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GPs urge patients to self-care through pandemic restrictions to relieve pressure on NHS

GPs urge patients to self-care through pandemic restrictions to relieve pressure on NHS


• Half of all current appointments are for conditions patients can manage themselves, according to GPs


• 95% of GPs often see patients with minor illnesses or injuries that could be managed at home


• 67% are encouraging patients to take greater responsibility of their own health


• 41% are urging patients to practise better self-care and only use NHS services when ‘absolutely necessary’ 


While many of us have had routine appointments or treatments delayed due to the pandemic, and others have refrained from visiting their GP for minor ailments, many local doctors’ surgeries are still overwhelmed with appointments – often for conditions that can be treated at home or with over-the-counter remedies. 


GPs say half of all appointments they are currently dealing with are for conditions that could have been managed by patients themselves, according to a new survey of general practitioners for healthcare app Healthily


As Covid restrictions continue and vaccination appointments ramp up, healthcare professionals are calling on the public to be mindful of their use of NHS resources and self-care where possible. 


The findings of a recent survey, commissioned by self-care app Healthily shows that two thirds (67%) of GPs are urging patients to take greater responsibility for their own health, while a further 41% would urge patients to practise better self-care and stay away from the doctors unless ‘absolutely necessary’, in order to ease the pressure of their current workload.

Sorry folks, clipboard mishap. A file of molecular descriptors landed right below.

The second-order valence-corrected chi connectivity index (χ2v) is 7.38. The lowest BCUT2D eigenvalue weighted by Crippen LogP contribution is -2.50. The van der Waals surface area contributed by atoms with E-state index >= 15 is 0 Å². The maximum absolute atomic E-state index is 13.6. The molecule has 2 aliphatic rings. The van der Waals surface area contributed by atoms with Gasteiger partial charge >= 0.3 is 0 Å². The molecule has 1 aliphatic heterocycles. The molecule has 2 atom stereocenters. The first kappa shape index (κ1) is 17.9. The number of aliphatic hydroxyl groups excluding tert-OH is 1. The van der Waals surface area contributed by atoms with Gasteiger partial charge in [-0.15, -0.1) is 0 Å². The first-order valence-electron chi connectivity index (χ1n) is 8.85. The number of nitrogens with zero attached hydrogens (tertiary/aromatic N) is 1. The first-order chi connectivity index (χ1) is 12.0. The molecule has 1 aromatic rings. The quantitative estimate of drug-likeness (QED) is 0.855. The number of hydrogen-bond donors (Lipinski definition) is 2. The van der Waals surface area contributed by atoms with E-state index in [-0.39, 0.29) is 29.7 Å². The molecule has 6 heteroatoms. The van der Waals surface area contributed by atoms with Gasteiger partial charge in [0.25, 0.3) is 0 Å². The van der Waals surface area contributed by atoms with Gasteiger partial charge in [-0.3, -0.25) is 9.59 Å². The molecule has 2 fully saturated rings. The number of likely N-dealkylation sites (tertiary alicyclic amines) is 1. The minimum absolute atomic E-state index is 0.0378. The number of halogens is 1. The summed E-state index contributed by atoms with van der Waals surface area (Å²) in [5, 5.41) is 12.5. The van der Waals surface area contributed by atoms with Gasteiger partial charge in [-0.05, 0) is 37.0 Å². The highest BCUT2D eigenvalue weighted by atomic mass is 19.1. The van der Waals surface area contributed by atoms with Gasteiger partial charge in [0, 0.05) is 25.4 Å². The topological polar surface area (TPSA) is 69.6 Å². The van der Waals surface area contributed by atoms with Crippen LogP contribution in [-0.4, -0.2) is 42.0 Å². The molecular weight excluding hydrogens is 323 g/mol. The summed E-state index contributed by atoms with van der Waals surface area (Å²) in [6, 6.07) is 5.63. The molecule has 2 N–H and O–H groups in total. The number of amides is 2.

The common cold tops the list of conditions GPs are encouraging people to self-manage (60%), followed by cold sores (47%), insect bites (45%), simple sprains (45%) and dandruff (44%). 


Self-care is classified as an action an individual takes to support their own physical or mental health. Around 1 in 5 GP appointments are for minor ailments including headaches, heartburn or a blocked nose, which people can treat themselves. Minor conditions are responsible for 57 million GP visits and 3.7 million A&E admissions every year, costing the NHS over £2 billion1


According to the latest data from Healthily, since the beginning of the COVID-19 outbreak in the UK, more than 1 in 10 (12%) of us have been turning to healthcare apps or websites for advice and support instead of accessing NHS services. 


To help us take better ownership of our health and self-care, Healthily is the world’s first clinically approved personalised self-care app. Designed by doctors, it uses advanced AI to help people assess, track and manage their health, bringing medical knowledge out of the clinic and into your own hands. 


"A considerable proportion of GP consultations are taken up by minor self-limiting conditions that could be managed at home,” said Professor Maureen Baker CBE, former chair of the Royal College of General Practitioners and Chief Medical Officer at Healthily.


Of course, I'd always urge people to visit their doctor if they feel they need to, but self-care app Healthily supports people in their decision as to whether they need to visit their doctor, or whether it is a condition that can be managed at home. 


There is a whole range of minor self-limiting conditions, like cold sores, back pain, dandruff, minor indigestion, hay fever, which can be managed by over-the-counter medicine or lifestyle advice, and the Healthily app provides personalised advice and clinically accredited information targeted specifically at your needs.”


Maureen Baker CBE is the Chief Medical Officer at Healthily, former Chair of the Royal College of General Practitioners and Chair of the Professional Record Standards Body. During the pandemic Maureen has been doing sessions for the NHS111 Covid Clinical Assessment Service and has also volunteered to administer Covid vaccines. She is available to discuss the issues facing GPs and NHS community care currently, and how we can responsibly and effectively self-care to help alleviate pressure on the health service. 

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Last Updated: 17-Feb-2021